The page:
• OUR LADY of CZĘSTOCHOWA: st Sigismund parish church, Słomczyn, Poland; source: own collectionOUR LADY of CZĘSTOCHOWA
    st Sigismund parish church, Słomczyn, Poland
    source: own collection
link to OUR LADY of PERPETUAL HELP in SŁOMCZYN infoSITE LOGO

st Sigismund
Roman Catholic parish
05-507 Słomczyn
85 Wiślana str.
Konstancin deanery
Warsaw archdiocese
Poland

  • st SIGISMUND: st Sigismund parish church, Słomczyn, Poland; source: own collectionst SIGISMUND
    st Sigismund parish church, Słomczyn, Poland
    source: own collection
  • st SIGISMUND: XIX c., feretory, st Sigismund parish church, Słomczyn, Poland; source: own collectionst SIGISMUND
    XIX c., feretory
    st Sigismund parish church, Słomczyn, Poland
    source: own collection
  • st SIGISMUND: XIX c., feretory, st Sigismund parish church, Słomczyn, Poland; source: own collectionst SIGISMUND
    XIX c., feretory
    st Sigismund parish church, Słomczyn, Poland
    source: own collection
  • st SIGISMUND: XIX c., feretory, st Sigismund parish church, Słomczyn, Poland; source: own collectionst SIGISMUND
    XIX c., feretory
    st Sigismund parish church, Słomczyn, Poland
    source: own collection
  • st SIGISMUND: XIX c., feretory, st Sigismund parish church, Słomczyn, Poland; source: own collectionst SIGISMUND
    XIX c., feretory
    st Sigismund parish church, Słomczyn, Poland
    source: own collection

LINK to Nu HTML Checker

WHITE BOOK
Martyrology of the clergy — Poland

XX century (1914 – 1989)

personal data

review in:

link do KARTY OSOBOWEJ - POLSKA WERSJA
  • BARANYK Severin, source: pl.wikipedia.org, own collection; CLICK TO ZOOM AND DISPLAY INFOBARANYK Severin
    source: pl.wikipedia.org
    own collection
  • BARANYK Severin, source: catholicencyclopedia.in.ua, own collection; CLICK TO ZOOM AND DISPLAY INFOBARANYK Severin
    source: catholicencyclopedia.in.ua
    own collection
  • BARANYK Severin - 1906/7, Kreczów, source: www.dobromyl-monastery.com, own collection; CLICK TO ZOOM AND DISPLAY INFOBARANYK Severin
    1906/7, Kreczów
    source: www.dobromyl-monastery.com
    own collection
  • BARANYK Severin - Contemporary image, source: missiopc.blogspot.com, own collection; CLICK TO ZOOM AND DISPLAY INFOBARANYK Severin
    Contemporary image
    source: missiopc.blogspot.com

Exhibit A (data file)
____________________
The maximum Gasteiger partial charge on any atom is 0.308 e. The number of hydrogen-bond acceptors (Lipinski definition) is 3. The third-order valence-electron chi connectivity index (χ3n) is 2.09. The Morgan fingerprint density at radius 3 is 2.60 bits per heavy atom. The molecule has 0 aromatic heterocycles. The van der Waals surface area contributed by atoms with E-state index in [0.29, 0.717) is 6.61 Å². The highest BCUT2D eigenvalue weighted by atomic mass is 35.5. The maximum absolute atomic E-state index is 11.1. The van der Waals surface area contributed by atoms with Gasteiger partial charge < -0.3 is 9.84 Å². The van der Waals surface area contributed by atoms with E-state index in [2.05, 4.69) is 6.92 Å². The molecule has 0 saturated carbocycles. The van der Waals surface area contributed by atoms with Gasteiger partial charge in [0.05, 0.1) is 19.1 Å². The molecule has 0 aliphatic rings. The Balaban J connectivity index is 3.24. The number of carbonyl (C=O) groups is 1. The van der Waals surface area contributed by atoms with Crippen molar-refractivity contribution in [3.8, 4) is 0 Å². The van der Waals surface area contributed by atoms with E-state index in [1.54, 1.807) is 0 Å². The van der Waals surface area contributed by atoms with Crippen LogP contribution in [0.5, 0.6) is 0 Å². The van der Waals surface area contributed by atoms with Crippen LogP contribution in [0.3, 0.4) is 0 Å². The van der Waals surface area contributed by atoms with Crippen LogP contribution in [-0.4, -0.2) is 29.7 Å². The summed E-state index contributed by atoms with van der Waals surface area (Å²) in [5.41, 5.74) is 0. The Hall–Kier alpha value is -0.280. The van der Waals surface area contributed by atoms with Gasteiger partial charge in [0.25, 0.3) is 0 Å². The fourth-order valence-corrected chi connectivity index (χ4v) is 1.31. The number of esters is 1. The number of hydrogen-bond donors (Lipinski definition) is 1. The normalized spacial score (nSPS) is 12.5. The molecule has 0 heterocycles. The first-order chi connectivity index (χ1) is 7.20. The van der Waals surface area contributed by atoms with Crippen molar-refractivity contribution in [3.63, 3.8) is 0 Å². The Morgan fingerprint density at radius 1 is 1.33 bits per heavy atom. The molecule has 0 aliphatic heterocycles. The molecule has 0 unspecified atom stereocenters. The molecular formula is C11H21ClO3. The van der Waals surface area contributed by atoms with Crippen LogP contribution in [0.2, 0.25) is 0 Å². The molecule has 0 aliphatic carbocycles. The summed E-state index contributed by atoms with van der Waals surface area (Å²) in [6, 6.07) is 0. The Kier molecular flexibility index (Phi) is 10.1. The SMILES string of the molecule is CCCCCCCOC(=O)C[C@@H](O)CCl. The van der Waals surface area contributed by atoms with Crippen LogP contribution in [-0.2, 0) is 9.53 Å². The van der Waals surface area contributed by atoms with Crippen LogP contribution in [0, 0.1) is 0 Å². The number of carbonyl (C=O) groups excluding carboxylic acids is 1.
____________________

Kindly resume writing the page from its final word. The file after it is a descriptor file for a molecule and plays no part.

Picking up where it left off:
own collection
  • BARANYK Severin - Contemporary image, source: osbm.in.ua, own collection; CLICK TO ZOOM AND DISPLAY INFOBARANYK Severin
    Contemporary image
    source: osbm.in.ua
    own collection
  • BARANYK Severin - Contemporary icon, source: own collection; CLICK TO ZOOM AND DISPLAY INFOBARANYK Severin
    Contemporary icon
    source: own collection
  • BARANYK Severin - Contemporary icon, source: cyclowiki.org, own collection; CLICK TO ZOOM AND DISPLAY INFOBARANYK Severin
    Contemporary icon
    source: cyclowiki.org
    own collection

religious status

blessed

surname

BARANYK

forename(s)

Severin (pl. Seweryn)

  • BARANYK Severin - Commemorative plaque, Drohobych, source: www.grkatpo.sk, own collection; CLICK TO ZOOM AND DISPLAY INFOBARANYK Severin
    Commemorative plaque, Drohobych
    source: www.grkatpo.sk
    own collection

beatification date

27.06.2001

John Paul II

function

religious cleric

creed

Ukrainian Greek Catholic
more on: en.wikipedia.org [access: 2013.05.19]

congregation

Basilian Order of Saint Josaphat (Basilians - OSBM)
more on: en.wikipedia.org [access: 2014.09.21]

diocese / province

Przemyśl eparchy
more on: pl.wikipedia.org [access: 2013.05.19]

nationality

Ukrainian

date and place of birth

18.07.1889

Uhniv (Lviv oblast, Ukraine)

religious vows

16.05.1907 (temporary)
21.09.1910 (permanent)

presbyter (holy orders)/
ordination

14.02.1915

positions held

hegumen of Holy Trinity monastery in Drohobych (1932‑41), f. friar of Our Lord’s Birth in Zhovkva — preacher and retreat missionary, f. rector of orphanage in Zhovkva, f. friar in Zagreb, novitiate in Krekhiv monastery, in Order — in Krekhiv monastery — from 24.09.1904

date and place of death

26.06.1941

Drohobych (Lviv oblast, Ukraine)

cause of death

mass murder

details of death

After German and Russian invasion of Poland in 09.1939 and start of the II World War, after German attack on 22.06.1941 of their erstwhile ally, Russians, arrested on 26.06.1941 by panicking Russians — together with provincial superior, Fr Joachim Sieńkiwski. Few days later, after Russian withdrawal and start of German occupation, bodies of both priests were discovered among c. 800–1,200 corpses of people murdered by the Russians in interrogation jail in Drohobych — most of them were gunned down on the prison yard. Before death was tortured — a cross was cut by a sharp instrument on his chest. 4 prisoners only survived the massacre.